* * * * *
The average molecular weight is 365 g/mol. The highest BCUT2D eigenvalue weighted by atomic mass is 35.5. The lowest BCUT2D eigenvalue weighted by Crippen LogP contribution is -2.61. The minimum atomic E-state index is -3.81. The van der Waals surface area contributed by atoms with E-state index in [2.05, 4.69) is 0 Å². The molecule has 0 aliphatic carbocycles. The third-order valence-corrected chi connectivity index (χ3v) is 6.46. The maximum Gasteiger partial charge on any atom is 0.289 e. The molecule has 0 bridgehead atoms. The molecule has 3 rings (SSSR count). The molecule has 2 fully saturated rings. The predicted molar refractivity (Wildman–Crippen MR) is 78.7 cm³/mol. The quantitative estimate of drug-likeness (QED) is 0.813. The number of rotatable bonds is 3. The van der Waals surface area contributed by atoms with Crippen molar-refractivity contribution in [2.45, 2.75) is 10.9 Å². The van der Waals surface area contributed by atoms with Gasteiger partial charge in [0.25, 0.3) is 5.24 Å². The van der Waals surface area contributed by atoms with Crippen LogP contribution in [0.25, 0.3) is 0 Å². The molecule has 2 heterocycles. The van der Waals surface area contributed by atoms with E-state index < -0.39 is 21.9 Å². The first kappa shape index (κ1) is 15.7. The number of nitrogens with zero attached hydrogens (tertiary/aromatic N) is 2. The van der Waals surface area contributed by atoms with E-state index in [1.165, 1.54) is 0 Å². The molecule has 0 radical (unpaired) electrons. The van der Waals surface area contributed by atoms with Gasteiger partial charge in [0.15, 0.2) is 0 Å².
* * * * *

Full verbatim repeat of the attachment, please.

The average molecular weight is 365 g/mol. The highest BCUT2D eigenvalue weighted by atomic mass is 35.5. The lowest BCUT2D eigenvalue weighted by Crippen LogP contribution is -2.61. The minimum atomic E-state index is -3.81. The van der Waals surface area contributed by atoms with E-state index in [2.05, 4.69) is 0 Å². The molecule has 0 aliphatic carbocycles. The third-order valence-corrected chi connectivity index (χ3v) is 6.46. The maximum Gasteiger partial charge on any atom is 0.289 e. The molecule has 0 bridgehead atoms. The molecule has 3 rings (SSSR count). The molecule has 2 fully saturated rings. The predicted molar refractivity (Wildman–Crippen MR) is 78.7 cm³/mol. The quantitative estimate of drug-likeness (QED) is 0.813. The number of rotatable bonds is 3. The van der Waals surface area contributed by atoms with Crippen molar-refractivity contribution in [2.45, 2.75) is 10.9 Å². The van der Waals surface area contributed by atoms with Gasteiger partial charge in [0.25, 0.3) is 5.24 Å². The van der Waals surface area contributed by atoms with Crippen LogP contribution in [0.25, 0.3) is 0 Å². The molecule has 2 heterocycles. The van der Waals surface area contributed by atoms with E-state index < -0.39 is 21.9 Å². The first kappa shape index (κ1) is 15.7. The number of nitrogens with zero attached hydrogens (tertiary/aromatic N) is 2. The van der Waals surface area contributed by atoms with E-state index in [1.165, 1.54) is 0 Å². The molecule has 0 radical (unpaired) electrons. The van der Waals surface area contributed by atoms with Gasteiger partial charge in [0.15, 0.2) is 0 Å².